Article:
The age distribution of typhoid not only indicates the force of infection but also enables policy makers to make informed decisions on the choice and timing of vaccines interventions. Multi-site, multi-year examination of incidence of typhoid is needed to ascertain whether targeted control strategies are more appropriate than universal immunization.
Active surveillance systems using blood culture for identifying cause of fever face several challenges. In the absence of point of care diagnostics with acceptable diagnostic accuracy, this surveillance will perform automated blood cultures on children with suspected typhoid fever. This process requires the aseptic collection of 3 to 5 ml of blood in febrile episodes, preferably before initiation of antibiotics. We propose a blood culture in those with three or more days of reported fever as the prevalence of antibiotic therapy in those with over 3 days of fever is substantial. We use reported fever over documented temperature as temperature documentation for fever has been inconsistent in prior studies in these population and may result in several suspected typhoid fevers remaining ineligible for culture.
Active surveillance studies are resource intensive and challenging to perform. However, in the absence of alternative diagnostic methods that are uninfluenced by health utilization patterns and prior antibiotics, these remain the gold standard to ascertain the transmission and age-specific incidence of typhoid in the community. Antimicrobial resistance and challenges in ensuring safe water and sanitation in the near term necessitates the consideration of the available vaccine interventions that remain unused. We believe demonstrating unequivocally the burden of typhoid in the community will spur public health managers to consider vaccines in conjunction with other preventive strategies for control of both typhoid and antimicrobial resistance.
Christian Medical College Vellore
Child years of observation
World Health Organisation
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Duncan Steele, Megan Carey & Supriya Kumar, Bill & Melinda Gates Foundation for their technical support and review of the manuscript.
Nicholas Grassly, Imperial College London for assistance with study design and research proposal development.
Gagandeep Kang, Christian Medical College, Vellore, India firstname.lastname@example.org
Jacob John, Christian Medical College, Vellore, India Jacob@cmcsph.org
Arun Karthikeyan S, Christian Medical College, Vellore, India email@example.com
VenkataRaghava Mohan Christian Medical College, Vellore, India firstname.lastname@example.org
Veeraraghavan Balaji, Christian Medical College, Vellore, India email@example.com
Manikandan Srinivasan, Christian Medical College, Vellore, India firstname.lastname@example.org
Sindu Kulandaipandian Natarajan, Christian Medical College, Vellore, India email@example.com
Ira Praharaj, Christian Medical College, Vellore, India firstname.lastname@example.org
Winsley Rose, Christian Medical College, Vellore, India email@example.com
Ashish Bavdekar, KEM Hospital and Research Centre, Pune, India firstname.lastname@example.org
Ankita Shrivastava, KEM Hospital and Research Centre, Pune, India email@example.com
Sonali Sanghavi, KEM Hospital and Research Centre, Pune, India firstname.lastname@example.org
Sanjay Juvekar, KEM Hospital and Research Centre, Pune, India email@example.com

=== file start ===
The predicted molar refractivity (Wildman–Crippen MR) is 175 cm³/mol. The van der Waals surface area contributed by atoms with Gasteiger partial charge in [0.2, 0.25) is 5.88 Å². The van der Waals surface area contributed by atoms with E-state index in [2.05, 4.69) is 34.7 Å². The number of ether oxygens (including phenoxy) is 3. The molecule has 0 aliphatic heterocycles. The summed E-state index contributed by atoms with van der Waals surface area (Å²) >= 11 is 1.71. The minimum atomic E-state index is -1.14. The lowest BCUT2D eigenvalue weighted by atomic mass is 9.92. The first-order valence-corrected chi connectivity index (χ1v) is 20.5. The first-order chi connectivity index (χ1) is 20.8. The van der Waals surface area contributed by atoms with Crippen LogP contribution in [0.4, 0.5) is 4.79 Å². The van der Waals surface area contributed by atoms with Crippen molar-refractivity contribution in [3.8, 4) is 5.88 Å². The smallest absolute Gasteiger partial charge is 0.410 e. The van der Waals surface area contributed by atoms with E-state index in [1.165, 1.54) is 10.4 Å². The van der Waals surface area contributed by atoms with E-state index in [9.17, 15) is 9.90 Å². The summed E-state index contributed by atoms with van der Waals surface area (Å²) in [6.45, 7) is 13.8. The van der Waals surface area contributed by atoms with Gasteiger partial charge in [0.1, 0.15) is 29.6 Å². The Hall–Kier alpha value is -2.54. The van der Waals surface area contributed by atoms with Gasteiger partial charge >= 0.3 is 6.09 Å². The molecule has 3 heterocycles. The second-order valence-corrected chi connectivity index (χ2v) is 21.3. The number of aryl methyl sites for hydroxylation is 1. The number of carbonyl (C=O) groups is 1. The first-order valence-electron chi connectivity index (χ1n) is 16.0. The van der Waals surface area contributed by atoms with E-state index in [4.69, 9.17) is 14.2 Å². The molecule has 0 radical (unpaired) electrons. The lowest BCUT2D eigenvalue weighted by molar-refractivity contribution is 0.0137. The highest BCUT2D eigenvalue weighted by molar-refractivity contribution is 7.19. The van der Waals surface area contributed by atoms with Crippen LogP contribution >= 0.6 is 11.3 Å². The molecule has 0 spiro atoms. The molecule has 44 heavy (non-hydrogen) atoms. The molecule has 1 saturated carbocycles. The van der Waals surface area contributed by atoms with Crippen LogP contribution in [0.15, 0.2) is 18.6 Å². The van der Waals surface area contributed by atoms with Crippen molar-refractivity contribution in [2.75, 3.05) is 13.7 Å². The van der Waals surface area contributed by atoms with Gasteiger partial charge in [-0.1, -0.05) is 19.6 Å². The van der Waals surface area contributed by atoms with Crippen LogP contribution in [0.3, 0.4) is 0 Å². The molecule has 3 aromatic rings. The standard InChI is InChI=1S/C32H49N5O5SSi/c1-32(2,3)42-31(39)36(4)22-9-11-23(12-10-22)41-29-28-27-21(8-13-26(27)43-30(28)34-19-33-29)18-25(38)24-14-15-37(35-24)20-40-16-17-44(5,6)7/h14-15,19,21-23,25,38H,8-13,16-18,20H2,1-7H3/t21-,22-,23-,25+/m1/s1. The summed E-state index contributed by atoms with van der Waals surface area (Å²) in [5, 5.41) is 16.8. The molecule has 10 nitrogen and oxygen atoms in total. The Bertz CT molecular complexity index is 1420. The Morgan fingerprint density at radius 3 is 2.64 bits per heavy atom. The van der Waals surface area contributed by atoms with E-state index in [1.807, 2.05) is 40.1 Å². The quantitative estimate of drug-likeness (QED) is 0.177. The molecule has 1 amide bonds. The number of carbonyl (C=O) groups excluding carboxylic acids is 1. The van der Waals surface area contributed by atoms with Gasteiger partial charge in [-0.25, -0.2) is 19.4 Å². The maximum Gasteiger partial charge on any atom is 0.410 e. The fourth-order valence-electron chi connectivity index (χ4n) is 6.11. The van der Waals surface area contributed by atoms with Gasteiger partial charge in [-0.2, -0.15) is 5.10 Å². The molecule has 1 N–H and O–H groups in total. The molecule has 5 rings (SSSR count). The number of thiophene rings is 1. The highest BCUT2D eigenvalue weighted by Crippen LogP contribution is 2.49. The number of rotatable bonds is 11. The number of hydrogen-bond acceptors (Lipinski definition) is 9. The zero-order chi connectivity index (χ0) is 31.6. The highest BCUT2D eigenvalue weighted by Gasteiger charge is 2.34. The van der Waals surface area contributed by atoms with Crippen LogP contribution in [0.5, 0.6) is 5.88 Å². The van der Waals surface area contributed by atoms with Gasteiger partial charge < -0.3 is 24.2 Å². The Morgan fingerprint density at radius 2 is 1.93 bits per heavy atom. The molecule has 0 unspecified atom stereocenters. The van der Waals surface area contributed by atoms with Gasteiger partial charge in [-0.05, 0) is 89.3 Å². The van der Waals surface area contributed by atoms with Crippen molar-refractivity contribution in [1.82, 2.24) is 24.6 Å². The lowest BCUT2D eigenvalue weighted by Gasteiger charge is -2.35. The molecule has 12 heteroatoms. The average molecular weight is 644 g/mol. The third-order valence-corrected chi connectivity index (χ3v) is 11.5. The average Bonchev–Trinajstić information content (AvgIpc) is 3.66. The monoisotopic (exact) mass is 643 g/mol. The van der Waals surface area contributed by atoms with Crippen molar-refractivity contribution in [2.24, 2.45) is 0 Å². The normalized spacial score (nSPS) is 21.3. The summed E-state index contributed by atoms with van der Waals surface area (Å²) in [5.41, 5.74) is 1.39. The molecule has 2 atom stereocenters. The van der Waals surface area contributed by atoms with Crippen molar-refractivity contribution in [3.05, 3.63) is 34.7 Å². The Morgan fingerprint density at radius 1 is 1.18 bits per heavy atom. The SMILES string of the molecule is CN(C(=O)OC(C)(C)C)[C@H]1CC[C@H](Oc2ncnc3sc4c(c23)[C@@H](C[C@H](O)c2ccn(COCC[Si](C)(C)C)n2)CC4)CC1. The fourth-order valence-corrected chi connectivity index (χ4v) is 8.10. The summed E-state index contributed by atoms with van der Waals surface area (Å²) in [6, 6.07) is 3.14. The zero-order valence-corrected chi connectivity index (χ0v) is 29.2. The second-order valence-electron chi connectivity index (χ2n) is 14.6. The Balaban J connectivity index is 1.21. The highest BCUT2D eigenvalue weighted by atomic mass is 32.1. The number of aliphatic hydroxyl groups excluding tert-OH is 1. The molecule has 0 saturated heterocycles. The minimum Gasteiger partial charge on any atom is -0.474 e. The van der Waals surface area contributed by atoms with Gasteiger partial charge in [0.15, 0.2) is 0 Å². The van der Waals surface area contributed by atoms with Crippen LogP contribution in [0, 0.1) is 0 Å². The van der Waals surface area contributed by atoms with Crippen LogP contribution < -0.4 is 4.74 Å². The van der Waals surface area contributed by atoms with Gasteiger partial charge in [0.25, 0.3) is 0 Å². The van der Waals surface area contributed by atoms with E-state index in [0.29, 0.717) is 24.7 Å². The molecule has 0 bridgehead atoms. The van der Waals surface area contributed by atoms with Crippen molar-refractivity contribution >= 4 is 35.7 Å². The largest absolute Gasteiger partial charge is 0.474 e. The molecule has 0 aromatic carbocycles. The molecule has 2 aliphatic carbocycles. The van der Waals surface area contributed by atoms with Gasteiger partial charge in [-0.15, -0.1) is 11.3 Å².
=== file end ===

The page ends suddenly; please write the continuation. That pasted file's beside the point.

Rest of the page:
Temsunaro Rongsen–Chandola, Society for Applied Studies, New Delhi, India firstname.lastname@example.org
Bireshwar Sinha, Society for Applied Studies, New Delhi, India email@example.com
Deepak More, Society for Applied Studies, New Delhi, India Deepak.firstname.lastname@example.org
Alok Arya, Society for Applied Studies, New Delhi, India email@example.com
Nidhi Goyal, Society for Applied Studies, New Delhi, India firstname.lastname@example.org
Chandra Mohan Kumar, Jamia Hamdard Hospital, New Delhi, India email@example.com
Aparna Chakravarty, Jamia Hamdard Hospital, New Delhi, India firstname.lastname@example.org
Shanta Dutta, National Institute of Cholera and Enteric Diseases, Kolkata, India email@example.com
Suman Kanungo, National Institute of Cholera and Enteric Diseases, Kolkata, India firstname.lastname@example.org
Byomkesh Manna, National Institute of Cholera and Enteric Diseases, Kolkata, India email@example.com
Pranab Chatterjee, National Institute of Cholera and Enteric Diseases, Kolkata, India firstname.lastname@example.org
The study is supported by a grant from the Bill & Melinda Gates Foundation (OPP1159351).
Availability of data and materials
Data sharing is not applicable to this protocol as no datasets have been generated or analysed as yet. Data generated from this study will be made available within 6 months of completion of the study.
Ethics approval and consent to participate
The protocol has been approved by the Christian Medical College Institutional Review Board (10,393 dated 30.11.2016). IRB approvals from the participating sites have been obtained. KEM Hospital Research Center Ethics Committee (07/10/2017) Jamia Hamdard Institutional Ethics Committee on 13/09/2017 and Institutional Ethics Committee of National Institute for Cholera and Enteric Diseases Kolkata (09/08/2017).
Written informed consent will be obtained from parents of participating children. Written assent will be obtained from age-eligible children.
The authors declare that they have no competing interests.
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Cite this article
John, J., Bavdekar, A., Rongsen-Chandola, T. et al. Estimating the incidence of enteric fever in children in India: a multi-site, active fever surveillance of pediatric cohorts. BMC Public Health 18, 594 (2018). https://doi.org/10.1186/s12889-018-5498-2
- Cohort study
- Typhoid fever
- Salmonella Typhi
- Community surveillance
- Active surveillance